best business builder

Arch Linux UEFI with Grub – Installation Guide

For those of you who are looking to install Arch Linux on your machines, this guide is for you! I have gone through the process and taken notes along away. I’m hoping this guide will help you as much as it will help me with future installs.

Let’s get started!


You’ll want to create bootable media for your Arch Linux ISO. I recommend the software Rufus:

After you’ve built your media, boot your computer and launch your bootable media.

There are two things you’ll want to do before starting the installation.

  1. Verify you have a working internet connection on the machine
  2. Find out your HDD scheme

To test if you have internet, ping and make sure you get successful replies.


Then you’ll want verify your hard drive scheme using the fdisk command. Most machines will use /dev/sda as the primary disk naming scheme.

fdisk -l

Great, now the pre-reqs are all out of the way. We can jump into install.

Create partitions using fdisk:

  • There are 3 partitions we will create: /boot, /root, and /home

Create an EFI partition by typing the command:

fdisk /dev/sda (or whatever your disk naming scheme is from earlier)

These are the options for creating the /boot partition:
		This creates a new GPT partition
		For new partition
		For first partition
		Press enter for First Sector
		300MB partition size
		Change partition type
		Select partition
		Partition type is option 1. This converts the partition into an 'EFI System'
		Writes data to disk

You’re done. Let’s move onto creating the /root partition:

fdisk /dev/sda (or whatever your disk naming scheme is from earlier)

These are the options for creating the /root partition:
		For new partition
		For second partition
		Press enter for Second Sector
		30GB partition size
		Writes data to disk

You’re done. Let’s move onto creating the /home partition:

fdisk /dev/sda (or whatever your disk naming scheme is from earlier)

These are the options for creating the /home partition:
		For new
		For thrid partition
		Press enter for Third Sector
		To use all remaning space
		Writes data to disk

The next step in the installation process is to format the partitions we just created.

Formatting the partitions:

Type these three commands:

# This will format and prepare /boot for sda1
mkfs.fat -F32 /dev/sda1

# This will format and prepare /root for sda2
mkfs.ext4 /dev/sda2

# This will format and prepare /home for sda3
mkfs.ext4 /dev/sda3

Now lets mount these three partitions:

# Mount sda2 to /mnt
mount /dev/sda2 /mnt

# Make a new directory in /mnt called home
mkdir /mnt/home

# Mount sda3 to the directory you just created call home: /mnt/home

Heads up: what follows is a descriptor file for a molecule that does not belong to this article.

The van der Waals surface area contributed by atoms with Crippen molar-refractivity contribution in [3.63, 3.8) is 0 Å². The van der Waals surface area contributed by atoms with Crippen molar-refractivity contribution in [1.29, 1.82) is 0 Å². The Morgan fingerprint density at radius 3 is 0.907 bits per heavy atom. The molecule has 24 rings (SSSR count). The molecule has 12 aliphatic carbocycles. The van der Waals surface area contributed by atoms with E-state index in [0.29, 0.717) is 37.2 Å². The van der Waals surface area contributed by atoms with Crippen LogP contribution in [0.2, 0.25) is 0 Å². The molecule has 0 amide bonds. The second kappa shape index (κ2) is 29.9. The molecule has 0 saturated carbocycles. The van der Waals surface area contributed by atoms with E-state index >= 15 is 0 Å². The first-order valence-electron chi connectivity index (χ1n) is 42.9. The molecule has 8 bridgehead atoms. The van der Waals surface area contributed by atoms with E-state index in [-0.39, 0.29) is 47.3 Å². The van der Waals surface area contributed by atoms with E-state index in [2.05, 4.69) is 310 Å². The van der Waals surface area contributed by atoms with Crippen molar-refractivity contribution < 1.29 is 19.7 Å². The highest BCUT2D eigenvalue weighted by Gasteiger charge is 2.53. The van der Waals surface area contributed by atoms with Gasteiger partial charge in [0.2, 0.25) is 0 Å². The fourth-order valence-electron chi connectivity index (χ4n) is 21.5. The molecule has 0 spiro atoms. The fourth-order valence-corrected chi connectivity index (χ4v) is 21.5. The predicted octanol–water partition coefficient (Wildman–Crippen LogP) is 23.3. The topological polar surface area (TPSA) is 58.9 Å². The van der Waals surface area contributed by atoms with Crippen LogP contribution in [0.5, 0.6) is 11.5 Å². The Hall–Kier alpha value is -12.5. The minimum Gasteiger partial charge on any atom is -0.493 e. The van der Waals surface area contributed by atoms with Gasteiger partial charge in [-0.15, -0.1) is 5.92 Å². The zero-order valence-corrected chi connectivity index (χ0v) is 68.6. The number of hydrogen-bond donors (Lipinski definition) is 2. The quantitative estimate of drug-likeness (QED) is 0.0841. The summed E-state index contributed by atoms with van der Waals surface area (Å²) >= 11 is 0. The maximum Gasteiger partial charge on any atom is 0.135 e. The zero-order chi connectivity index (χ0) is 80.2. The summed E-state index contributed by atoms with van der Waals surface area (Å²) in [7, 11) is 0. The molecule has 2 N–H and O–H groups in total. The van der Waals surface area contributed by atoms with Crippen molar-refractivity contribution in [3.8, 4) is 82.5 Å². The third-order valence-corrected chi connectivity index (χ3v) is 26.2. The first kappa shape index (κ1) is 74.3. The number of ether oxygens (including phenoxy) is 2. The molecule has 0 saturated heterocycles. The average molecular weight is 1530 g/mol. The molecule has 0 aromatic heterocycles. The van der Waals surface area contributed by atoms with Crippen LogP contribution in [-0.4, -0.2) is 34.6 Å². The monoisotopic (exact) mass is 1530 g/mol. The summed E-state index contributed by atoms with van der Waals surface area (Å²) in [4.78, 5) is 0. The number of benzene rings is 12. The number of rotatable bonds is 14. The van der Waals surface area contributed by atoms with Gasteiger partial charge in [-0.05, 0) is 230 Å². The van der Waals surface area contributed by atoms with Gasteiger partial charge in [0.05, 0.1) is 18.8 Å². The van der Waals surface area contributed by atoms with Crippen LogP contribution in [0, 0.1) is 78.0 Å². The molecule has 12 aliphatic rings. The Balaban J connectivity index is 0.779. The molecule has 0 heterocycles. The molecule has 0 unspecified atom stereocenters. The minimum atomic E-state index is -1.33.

mount /dev/sda3 /mnt/home

Now we are read for the base image install of Arch Linux

Installing base image for Arch and configuring the boot partition:

Install the base image to /mnt

pacstrap -i /mnt base

This next step is important!!

/mnt needs to be mounted during boot. To do that run the following command:

# Tell Arch which partition to mount during boot
genfstab -U -p /mnt >> /mnt/etc/fstab

At this point Arch Linux is officially installed. But don’t stop here, there is more to configure.

After the install!

Log into the Arch Linux installation by typing:

arch-chroot /mnt

Let’s update the user root password:


Install basic programs:

pacman -S grub efibootmgr dosfstools os-prober mtools linux-headers linux-lts linux-lts-headers

Setup the TimeZone, Date, and Hostname:

Let’s do the TimeZone first with these commands:

# Note: Change America/Chicago to wherever you are from
# You can navigate to /usr/share/zoneinfo for all the options
ln -sf /usr/share/zoneinfo/America/Chicago /etc/localtime

hwclock --systohc

Second let’s update the Date:

# You'll need some Vi text editor knowledge to navigate the file, edit the file, and save/exit the file.
# Use this link for reference: 

vi /etc/locale.gen

# Find your locale in the list and uncomment your locale

Example would be changing:
#en_US_.UTF-8 UTF-8
en_US_.UTF-8 UTF-8

# Then Save and Exit

After completing the above type:


Last we will change the Hostname:

# Change "archinstall" to whatever you would like your computer's name to be
echo 'archinstall' >> /etc/hostname

Now that the TimeZone and Date are setup we can finish up this install with EFI Grub install:

Create a directory for the EFI partition:

# make new directory called EFI in /boot
mkdir /boot/EFI

# Mount /boot/EFI to sda1
mount /dev/sda1 /boot/EFI

Install grub + efi boot loader with these three commands:

grub-install --target=x86_64-efi --bootloader-id=grub_uefi --recheck

cp /usr/share/locale/en\@quot/LC_MESSAGES/ /boot/grub/locale/

grub-mkconfig -o /boot/grub/grub.cfg

Building a swapfile:

Now a SwapFile needs created:

# Choose the size of your swapfile
# Here I chose 2GB
fallocate -l 2G /swapfile

# Set the permissions on the swapfile
chmod 600 /swapfile

# make the directory swapfile a ...swapfile
mkswap /swapfile

# Edit /etc/fstab with the swapfile configuration
echo '/swapfile none swap sw 0 0' | tee -a /etc/fstab

# Verify /etc/fstab has been updated appropriately
cat /etc/fstab

# You should see:
	/swapfile none swap sw 0 0

Wrap this up already!

That’s it! Now just exit chroot, unmount your drives, and reboot!!

# Type exit to exit chroot 

# Unmount your drives
umount -a

# Reboot the machine

Final Thoughts:

The first time I ran through all these steps it took several hours researching what each step actually means and why it’s important. With that said, if you have a good internet connection, running through this guides commands should take 15 to 20 minutes from start to finish to get to the log in prompt after the install.

best vpn deal

Leave a Reply

Your email address will not be published. Required fields are marked *